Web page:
Tuesday, September 15, 2009


Summer is always time to for discovery and awakenings. Long hot days for learning how make back-flips in a neighbors pool. Clear hot nights for learning how to french kiss to a symphony of crickets. Or, in my case, unencumbered weekends for learning how to make preserves. After you've put up a couple batches of preserves you start to go a little preserve-mad and see everything through the lens of a fruit-to-sugar ratio and a sale prices on Kerr jars at the market. Here's what I've canned so far this year, minus 10 or so jars that have already made it into the hands of some lucky friends:
Earlier this summer, I put up strawberry, raspberry, sour cherry, boysenberry and blueberry from fruit that for the most part, I've been lucky enough to harvest myself at my favorite U-pick farm out in Oregon City. The cherries came courtesy of my good friend Laura Ohm who basically let me keep all the cherries I could pit from a mess she lucked into one week. Sour cherries are increasingly the panda bear of the fruit world, with very few cherry farmers taking the time to maintain their disease-prone trees or shepherd the heat-sensitive fruit from farm to farmstand. It's such a shame because while Raniers or Bings make fine eating-out-of-the-bowl-of-life-cherries, they can't hold a candle to a fresh sour cherries in a pie.

About a month or so ago I noticed, for the first time in awhile, my poorly tended to fig tree that was producing a bumper crop of turkey figs: large, soft and in varying stages of ripeness. My now-former boyfriend planted a fig tree shortly after we moved into my house and among the things that were left contentious between us was the flora that thrived as a result of his labor and despite my indifference towards most of the landscaping. In the 15 months since he's left, I've managed to keep most things (barely) alive but without much of any tending at all, that fig tree has thrived. The figs themselves weren't as obscenely sweet and juicy as ones you'd pay a premium for in at a reliable market, so I probably wouldn't serve them crudo with Serrano ham and a sherry-vinegar syrup, but they were fragrant
and meaty and would make do for cooking down into a jam for some homemade fig newtons.

By then I had acquired 2 books on canning and preserving though neither one of them offered recipes for fresh fig jam. I did a quick internet search that didn't provide any enlightening recipes. But then, by now, didn't I have the tools to know what should go into a fig jam? Fruit. Enough Sugar. Some Acid. That's about it. I picked enough under ripe figs that I figured I'd have the pectin covered. One internet recipe entitled "Drunken Fig Jam", which called for brandy, which I didn't have, inspired me to look to my dusty collection of liqueurs. Having all the necessary ingredients on hand, and without the pressure to get my money's worth out of some expensive or toiled-over fruit, I felt free enough to screw up a batch of figs. If nothing else, I'd be fortifying the compost.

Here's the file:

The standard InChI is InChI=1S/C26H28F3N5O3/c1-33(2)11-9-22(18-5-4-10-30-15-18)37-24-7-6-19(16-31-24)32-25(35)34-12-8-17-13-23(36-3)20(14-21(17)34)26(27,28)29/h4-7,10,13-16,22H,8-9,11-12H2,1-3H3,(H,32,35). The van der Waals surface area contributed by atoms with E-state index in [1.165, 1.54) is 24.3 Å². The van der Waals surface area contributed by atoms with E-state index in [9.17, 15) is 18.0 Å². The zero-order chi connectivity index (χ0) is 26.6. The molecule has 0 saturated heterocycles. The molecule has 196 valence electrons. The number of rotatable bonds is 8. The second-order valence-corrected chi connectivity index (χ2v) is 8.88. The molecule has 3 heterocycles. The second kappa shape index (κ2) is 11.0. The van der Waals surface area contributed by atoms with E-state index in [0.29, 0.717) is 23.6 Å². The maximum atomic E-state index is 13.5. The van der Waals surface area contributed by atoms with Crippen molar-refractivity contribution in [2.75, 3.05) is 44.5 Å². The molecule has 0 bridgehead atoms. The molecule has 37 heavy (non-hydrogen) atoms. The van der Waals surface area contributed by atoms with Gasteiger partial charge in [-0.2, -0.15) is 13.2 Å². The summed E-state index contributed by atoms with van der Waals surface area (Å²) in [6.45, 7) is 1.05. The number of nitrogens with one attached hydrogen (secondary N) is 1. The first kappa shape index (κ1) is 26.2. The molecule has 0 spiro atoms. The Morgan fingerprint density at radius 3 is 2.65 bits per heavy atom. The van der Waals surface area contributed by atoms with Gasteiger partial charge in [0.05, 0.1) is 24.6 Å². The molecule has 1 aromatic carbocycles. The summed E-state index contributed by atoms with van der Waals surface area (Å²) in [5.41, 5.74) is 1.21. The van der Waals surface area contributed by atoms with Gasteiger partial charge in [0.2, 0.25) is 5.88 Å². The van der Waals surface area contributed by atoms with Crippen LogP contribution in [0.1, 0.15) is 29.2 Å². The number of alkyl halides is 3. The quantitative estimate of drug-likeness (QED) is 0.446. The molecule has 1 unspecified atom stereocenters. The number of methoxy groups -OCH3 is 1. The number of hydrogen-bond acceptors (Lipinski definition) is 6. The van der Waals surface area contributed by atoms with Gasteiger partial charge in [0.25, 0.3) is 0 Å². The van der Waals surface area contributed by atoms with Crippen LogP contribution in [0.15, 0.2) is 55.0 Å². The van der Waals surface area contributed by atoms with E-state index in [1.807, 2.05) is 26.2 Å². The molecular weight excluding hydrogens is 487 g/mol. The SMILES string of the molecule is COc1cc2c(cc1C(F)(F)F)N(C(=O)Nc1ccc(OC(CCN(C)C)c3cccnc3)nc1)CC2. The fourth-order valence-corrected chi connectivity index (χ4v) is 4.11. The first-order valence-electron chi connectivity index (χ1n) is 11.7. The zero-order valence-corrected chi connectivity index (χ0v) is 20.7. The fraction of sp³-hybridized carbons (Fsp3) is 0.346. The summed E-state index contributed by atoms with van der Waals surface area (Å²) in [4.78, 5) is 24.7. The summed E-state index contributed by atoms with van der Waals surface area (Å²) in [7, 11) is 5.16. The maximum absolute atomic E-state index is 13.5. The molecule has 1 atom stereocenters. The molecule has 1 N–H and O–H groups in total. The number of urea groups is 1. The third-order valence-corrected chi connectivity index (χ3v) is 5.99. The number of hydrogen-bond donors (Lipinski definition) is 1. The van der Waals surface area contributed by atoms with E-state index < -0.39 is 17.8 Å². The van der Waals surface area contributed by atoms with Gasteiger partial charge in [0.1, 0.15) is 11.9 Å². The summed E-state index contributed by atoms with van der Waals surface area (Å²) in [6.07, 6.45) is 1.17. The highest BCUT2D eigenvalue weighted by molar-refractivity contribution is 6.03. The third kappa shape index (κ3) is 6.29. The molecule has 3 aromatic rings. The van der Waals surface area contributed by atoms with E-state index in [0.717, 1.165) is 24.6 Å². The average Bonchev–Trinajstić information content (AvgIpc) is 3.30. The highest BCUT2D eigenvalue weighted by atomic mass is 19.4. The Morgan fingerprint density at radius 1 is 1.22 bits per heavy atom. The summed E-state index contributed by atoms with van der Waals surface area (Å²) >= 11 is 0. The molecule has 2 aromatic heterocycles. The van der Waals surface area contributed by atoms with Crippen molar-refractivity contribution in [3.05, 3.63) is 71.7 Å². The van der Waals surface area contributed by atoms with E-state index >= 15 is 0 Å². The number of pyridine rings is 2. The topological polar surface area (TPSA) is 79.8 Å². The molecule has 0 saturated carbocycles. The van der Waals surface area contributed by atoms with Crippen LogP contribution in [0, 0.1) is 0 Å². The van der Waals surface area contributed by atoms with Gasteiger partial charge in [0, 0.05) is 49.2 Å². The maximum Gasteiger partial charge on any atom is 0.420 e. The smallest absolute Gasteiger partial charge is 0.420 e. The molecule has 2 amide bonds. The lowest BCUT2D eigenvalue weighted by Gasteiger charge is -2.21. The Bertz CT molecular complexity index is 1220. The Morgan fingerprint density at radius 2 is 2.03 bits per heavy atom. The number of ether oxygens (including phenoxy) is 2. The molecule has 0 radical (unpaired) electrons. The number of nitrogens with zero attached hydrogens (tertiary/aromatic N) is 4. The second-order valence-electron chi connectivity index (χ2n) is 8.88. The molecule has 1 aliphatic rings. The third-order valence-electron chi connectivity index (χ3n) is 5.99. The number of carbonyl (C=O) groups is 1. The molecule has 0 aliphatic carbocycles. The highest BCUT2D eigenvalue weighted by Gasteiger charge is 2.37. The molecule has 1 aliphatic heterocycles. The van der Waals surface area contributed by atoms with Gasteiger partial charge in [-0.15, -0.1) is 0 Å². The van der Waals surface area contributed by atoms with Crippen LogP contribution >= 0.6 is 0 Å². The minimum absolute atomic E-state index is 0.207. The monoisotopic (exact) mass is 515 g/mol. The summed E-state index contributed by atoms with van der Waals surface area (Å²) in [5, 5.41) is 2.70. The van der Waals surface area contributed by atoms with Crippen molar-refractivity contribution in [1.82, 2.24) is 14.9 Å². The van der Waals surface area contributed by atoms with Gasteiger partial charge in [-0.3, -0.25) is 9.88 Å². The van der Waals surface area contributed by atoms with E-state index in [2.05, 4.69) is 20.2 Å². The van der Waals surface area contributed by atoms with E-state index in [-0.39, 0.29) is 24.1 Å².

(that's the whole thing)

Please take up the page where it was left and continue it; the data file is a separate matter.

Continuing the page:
Fig Jam a la Rosenberg
3lb Fresh figs (preferably turkey)
3 C Sugar
Zest of one lemon
juice of one lemon
1/3 cup creme de cassis

Quarter figs and place in a heavy-bottomed pot that holds at least 4 quarts. Add remaining ingredients and cook under low heat until the figs begin to tender. Use a potato masher to continue to break up the figs, and increase heat so that the jam takes on a rolling boil. You may heat this to the recommended gelling stage (117-120F) but the jam will probably take on a thick consistency sooner than that. All told, you're going to be boiling the jam for 20-40 minutes, until it's thick and the consistency is even. You may prepare your jars at this point (4 half pints should do it), and process in a hot water bath for 10 minutes, using ins
tructions from a reliable source about home canning (Ball Book of Home Preserving is pretty thorough).

So far, I have enjoyed these preserves 2 ways: a dollop over a smear of chevre on a nice cracker, and straight out of the jar with a nice teaspoon. God willing, I will have a new crop before the end of the winter. I may experiment with adding slightly less sugar, only because I am fine to mess with perfection.

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